I love old dogs. I think they are so precious. They are often some of my favorite patients. There is nothing harder than saying good by to a geriatric patient due to ambulatory issues. There are so many ways that we can help to manage osteoarthritis and it is important to get the owners involved with the plan.
Keeping a pet trim helps to decrease the stress applied to the affected joints as well as decreasing inflammatory mediators released by fat cells. It seems like an easy enough task, but weight loss can be very elusive. Owners love their pets with food and unfortunately it can be hard to convince them of the downfall of obesity in their painful love ones. There are special diets available for joint health and weight management if owners are able to change the diet.
There certainly is debate about these medications. Is it a placebo effect or do they actually help? Some patients seem to respond very well while others show a more moderate response. Glucosamine/chondroitin, Omega 3 fatty acid supplementation, and perna mussel medications have been used to help alleviate joint pain.
Movement- Physical therapy
It sounds counterintuitive to some owners that exercise helps with arthritis, but low impact activity can help keep the patient’s muscles strong and the joints more lubricated. Taking your pet to a physical therapist for directed treatments using underwater treadmills and targeted exercises can help keep a pet stronger for longer. If PT isn’t a possibility in your area, then encourage owners to take the pet on multiple short leash walks and to take the pet swimming. In trying to make the world easier and more comfortable for your dog, always try to make sure there is good footing and comfortable bedding. Yoga mat material can be laid down for traction, you can even buy grip booties to help your dog stand on slippery floors. After a good dose of exercise make sure there are cushioned beds to allow your dog to lay comfortable and avoid pressure sores.
Non-steroidal anti-inflammatory drugs have traditionally been the mainstay of osteoarthritis management. These medications can make a huge difference in the quality of life for our patients. They can work miracles. Unfortunately they can have side effects and these patients need to be monitored very closely. There are alternative opiate based pain medications and the efficacy varies from patient to patient. Often times when used in combination with an NSAID a happy balance can be made with pain management.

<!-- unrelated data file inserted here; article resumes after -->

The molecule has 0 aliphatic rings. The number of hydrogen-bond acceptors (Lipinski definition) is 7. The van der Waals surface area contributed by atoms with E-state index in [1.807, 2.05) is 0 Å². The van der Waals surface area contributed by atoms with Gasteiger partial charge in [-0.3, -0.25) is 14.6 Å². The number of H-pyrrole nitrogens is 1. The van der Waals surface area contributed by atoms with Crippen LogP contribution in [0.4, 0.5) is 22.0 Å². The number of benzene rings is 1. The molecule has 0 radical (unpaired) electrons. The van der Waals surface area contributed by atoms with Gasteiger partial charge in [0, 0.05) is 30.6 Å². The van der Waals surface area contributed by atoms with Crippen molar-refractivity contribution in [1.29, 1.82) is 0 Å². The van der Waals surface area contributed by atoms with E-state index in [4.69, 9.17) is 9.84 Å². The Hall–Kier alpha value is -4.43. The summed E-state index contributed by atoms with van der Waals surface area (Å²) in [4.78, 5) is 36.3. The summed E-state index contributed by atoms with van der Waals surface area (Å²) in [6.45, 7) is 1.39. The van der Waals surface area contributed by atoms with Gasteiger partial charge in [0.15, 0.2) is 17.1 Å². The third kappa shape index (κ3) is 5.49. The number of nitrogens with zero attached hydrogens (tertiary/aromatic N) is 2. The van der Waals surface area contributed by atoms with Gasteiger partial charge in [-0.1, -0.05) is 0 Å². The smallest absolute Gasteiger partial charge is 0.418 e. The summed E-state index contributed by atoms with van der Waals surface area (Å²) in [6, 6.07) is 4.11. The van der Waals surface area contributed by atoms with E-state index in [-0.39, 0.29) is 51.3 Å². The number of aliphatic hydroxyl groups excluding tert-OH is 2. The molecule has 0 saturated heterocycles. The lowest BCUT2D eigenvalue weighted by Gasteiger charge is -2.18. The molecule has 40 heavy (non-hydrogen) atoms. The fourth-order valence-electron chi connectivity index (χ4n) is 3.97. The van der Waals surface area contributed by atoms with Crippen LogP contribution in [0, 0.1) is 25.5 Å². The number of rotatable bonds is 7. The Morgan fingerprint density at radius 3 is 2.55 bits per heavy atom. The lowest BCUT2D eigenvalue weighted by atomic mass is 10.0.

Acupuncture can be very beneficial for certain pets. The expertly placed needles can stimulate anti-inflammatory mediators, promote healthy muscles and the release of pain relieving neurotransmitters. Despite the scary needles, acupuncture is relatively painless although it does take a certain pet personality to be able to sit still for treatments.
By using a multimodal approach to arthritis management we can improve the quality of life for our patients. It’s so tragic to have that euthanasia appointment because the dog is “getting old.” By working together with our clients we can help to make our patients more comfortable for a longer period of time.
How to Land Your Dream Job
They say getting in is the hardest part.
“They” don’t know how challenging vet school can be.
But you are in the middle of it and you know that it is very difficult; lots of late nights studying, worrying about your patients, mountains of debt, a giant board exam to pass prior to graduation and then, oh yeah, I guess you should think about getting a job too.
We put together a list of what you should be considering when looking for that DREAM JOB:
- Know what Employers are Seeking in a Vet
- The Top Tips for Finding a Job
- Tips for the Interview
- ...and more!